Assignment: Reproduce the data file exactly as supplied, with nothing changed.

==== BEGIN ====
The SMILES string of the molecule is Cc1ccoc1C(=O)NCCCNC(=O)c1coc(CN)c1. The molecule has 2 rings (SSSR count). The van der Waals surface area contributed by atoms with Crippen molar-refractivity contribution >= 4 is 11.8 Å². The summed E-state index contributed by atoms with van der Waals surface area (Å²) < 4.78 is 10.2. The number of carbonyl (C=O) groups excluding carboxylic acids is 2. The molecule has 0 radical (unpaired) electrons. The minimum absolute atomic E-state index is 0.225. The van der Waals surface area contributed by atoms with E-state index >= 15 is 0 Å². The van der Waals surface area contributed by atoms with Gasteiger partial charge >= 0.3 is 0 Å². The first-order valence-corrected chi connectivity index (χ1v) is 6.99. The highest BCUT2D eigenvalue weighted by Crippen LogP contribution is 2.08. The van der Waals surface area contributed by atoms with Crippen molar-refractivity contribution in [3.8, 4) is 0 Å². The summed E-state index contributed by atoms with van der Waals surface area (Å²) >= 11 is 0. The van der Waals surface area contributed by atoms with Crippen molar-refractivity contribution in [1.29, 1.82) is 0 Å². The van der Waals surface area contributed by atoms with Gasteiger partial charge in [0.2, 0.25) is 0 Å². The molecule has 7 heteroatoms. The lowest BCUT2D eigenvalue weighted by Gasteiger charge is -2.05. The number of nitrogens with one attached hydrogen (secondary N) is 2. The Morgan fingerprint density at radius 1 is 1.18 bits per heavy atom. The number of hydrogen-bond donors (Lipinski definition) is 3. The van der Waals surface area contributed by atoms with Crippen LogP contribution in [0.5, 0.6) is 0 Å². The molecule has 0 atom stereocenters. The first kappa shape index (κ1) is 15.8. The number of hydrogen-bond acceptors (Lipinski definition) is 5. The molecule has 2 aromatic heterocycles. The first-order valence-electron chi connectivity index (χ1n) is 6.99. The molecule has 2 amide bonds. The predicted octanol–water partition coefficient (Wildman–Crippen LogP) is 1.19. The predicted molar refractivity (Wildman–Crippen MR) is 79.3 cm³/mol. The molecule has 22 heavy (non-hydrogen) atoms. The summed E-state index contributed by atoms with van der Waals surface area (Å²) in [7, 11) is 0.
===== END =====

The SMILES string of the molecule is Cc1ccoc1C(=O)NCCCNC(=O)c1coc(CN)c1. The molecule has 2 rings (SSSR count). The van der Waals surface area contributed by atoms with Crippen molar-refractivity contribution >= 4 is 11.8 Å². The summed E-state index contributed by atoms with van der Waals surface area (Å²) < 4.78 is 10.2. The number of carbonyl (C=O) groups excluding carboxylic acids is 2. The molecule has 0 radical (unpaired) electrons. The minimum absolute atomic E-state index is 0.225. The van der Waals surface area contributed by atoms with E-state index >= 15 is 0 Å². The van der Waals surface area contributed by atoms with Gasteiger partial charge >= 0.3 is 0 Å². The first-order valence-corrected chi connectivity index (χ1v) is 6.99. The highest BCUT2D eigenvalue weighted by Crippen LogP contribution is 2.08. The van der Waals surface area contributed by atoms with Crippen molar-refractivity contribution in [3.8, 4) is 0 Å². The summed E-state index contributed by atoms with van der Waals surface area (Å²) >= 11 is 0. The van der Waals surface area contributed by atoms with Crippen molar-refractivity contribution in [1.29, 1.82) is 0 Å². The van der Waals surface area contributed by atoms with Gasteiger partial charge in [0.2, 0.25) is 0 Å². The molecule has 7 heteroatoms. The lowest BCUT2D eigenvalue weighted by Gasteiger charge is -2.05. The number of nitrogens with one attached hydrogen (secondary N) is 2. The Morgan fingerprint density at radius 1 is 1.18 bits per heavy atom. The number of hydrogen-bond donors (Lipinski definition) is 3. The van der Waals surface area contributed by atoms with Crippen LogP contribution in [0.5, 0.6) is 0 Å². The molecule has 0 atom stereocenters. The first kappa shape index (κ1) is 15.8. The number of hydrogen-bond acceptors (Lipinski definition) is 5. The molecule has 2 aromatic heterocycles. The first-order valence-electron chi connectivity index (χ1n) is 6.99. The molecule has 2 amide bonds. The predicted octanol–water partition coefficient (Wildman–Crippen LogP) is 1.19. The predicted molar refractivity (Wildman–Crippen MR) is 79.3 cm³/mol. The molecule has 22 heavy (non-hydrogen) atoms. The summed E-state index contributed by atoms with van der Waals surface area (Å²) in [7, 11) is 0.